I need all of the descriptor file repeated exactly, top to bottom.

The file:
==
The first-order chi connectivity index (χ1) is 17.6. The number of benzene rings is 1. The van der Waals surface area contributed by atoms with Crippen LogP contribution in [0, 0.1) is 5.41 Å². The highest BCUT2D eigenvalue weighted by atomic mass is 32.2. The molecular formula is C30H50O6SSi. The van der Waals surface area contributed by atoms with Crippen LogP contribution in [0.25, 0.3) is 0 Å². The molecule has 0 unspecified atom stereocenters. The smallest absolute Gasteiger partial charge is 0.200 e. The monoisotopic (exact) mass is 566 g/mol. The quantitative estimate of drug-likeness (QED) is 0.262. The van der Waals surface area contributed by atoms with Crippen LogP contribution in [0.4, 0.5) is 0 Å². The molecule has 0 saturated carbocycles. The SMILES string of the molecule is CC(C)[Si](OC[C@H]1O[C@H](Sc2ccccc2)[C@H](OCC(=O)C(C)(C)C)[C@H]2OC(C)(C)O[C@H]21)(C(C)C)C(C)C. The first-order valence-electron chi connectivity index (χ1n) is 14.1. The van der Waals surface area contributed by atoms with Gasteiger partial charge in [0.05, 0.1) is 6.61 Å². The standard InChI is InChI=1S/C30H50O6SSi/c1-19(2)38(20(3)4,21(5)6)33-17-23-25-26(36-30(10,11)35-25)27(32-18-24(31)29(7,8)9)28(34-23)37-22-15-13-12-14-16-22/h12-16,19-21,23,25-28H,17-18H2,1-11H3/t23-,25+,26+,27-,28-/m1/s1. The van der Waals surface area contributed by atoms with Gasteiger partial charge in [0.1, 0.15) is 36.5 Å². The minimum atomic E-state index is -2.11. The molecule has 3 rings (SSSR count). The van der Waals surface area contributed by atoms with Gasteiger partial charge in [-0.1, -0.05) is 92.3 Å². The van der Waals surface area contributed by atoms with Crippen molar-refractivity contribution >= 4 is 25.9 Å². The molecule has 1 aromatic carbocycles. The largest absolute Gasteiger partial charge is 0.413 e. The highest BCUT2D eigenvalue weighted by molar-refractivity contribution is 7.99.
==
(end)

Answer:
The first-order chi connectivity index (χ1) is 17.6. The number of benzene rings is 1. The van der Waals surface area contributed by atoms with Crippen LogP contribution in [0, 0.1) is 5.41 Å². The highest BCUT2D eigenvalue weighted by atomic mass is 32.2. The molecular formula is C30H50O6SSi. The van der Waals surface area contributed by atoms with Crippen LogP contribution in [0.25, 0.3) is 0 Å². The molecule has 0 unspecified atom stereocenters. The smallest absolute Gasteiger partial charge is 0.200 e. The monoisotopic (exact) mass is 566 g/mol. The quantitative estimate of drug-likeness (QED) is 0.262. The van der Waals surface area contributed by atoms with Crippen LogP contribution in [0.4, 0.5) is 0 Å². The molecule has 0 saturated carbocycles. The SMILES string of the molecule is CC(C)[Si](OC[C@H]1O[C@H](Sc2ccccc2)[C@H](OCC(=O)C(C)(C)C)[C@H]2OC(C)(C)O[C@H]21)(C(C)C)C(C)C. The first-order valence-electron chi connectivity index (χ1n) is 14.1. The van der Waals surface area contributed by atoms with Gasteiger partial charge in [0.05, 0.1) is 6.61 Å². The standard InChI is InChI=1S/C30H50O6SSi/c1-19(2)38(20(3)4,21(5)6)33-17-23-25-26(36-30(10,11)35-25)27(32-18-24(31)29(7,8)9)28(34-23)37-22-15-13-12-14-16-22/h12-16,19-21,23,25-28H,17-18H2,1-11H3/t23-,25+,26+,27-,28-/m1/s1. The van der Waals surface area contributed by atoms with Gasteiger partial charge in [0.1, 0.15) is 36.5 Å². The minimum atomic E-state index is -2.11. The molecule has 3 rings (SSSR count). The van der Waals surface area contributed by atoms with Gasteiger partial charge in [-0.1, -0.05) is 92.3 Å². The van der Waals surface area contributed by atoms with Crippen molar-refractivity contribution >= 4 is 25.9 Å². The molecule has 1 aromatic carbocycles. The largest absolute Gasteiger partial charge is 0.413 e. The highest BCUT2D eigenvalue weighted by molar-refractivity contribution is 7.99.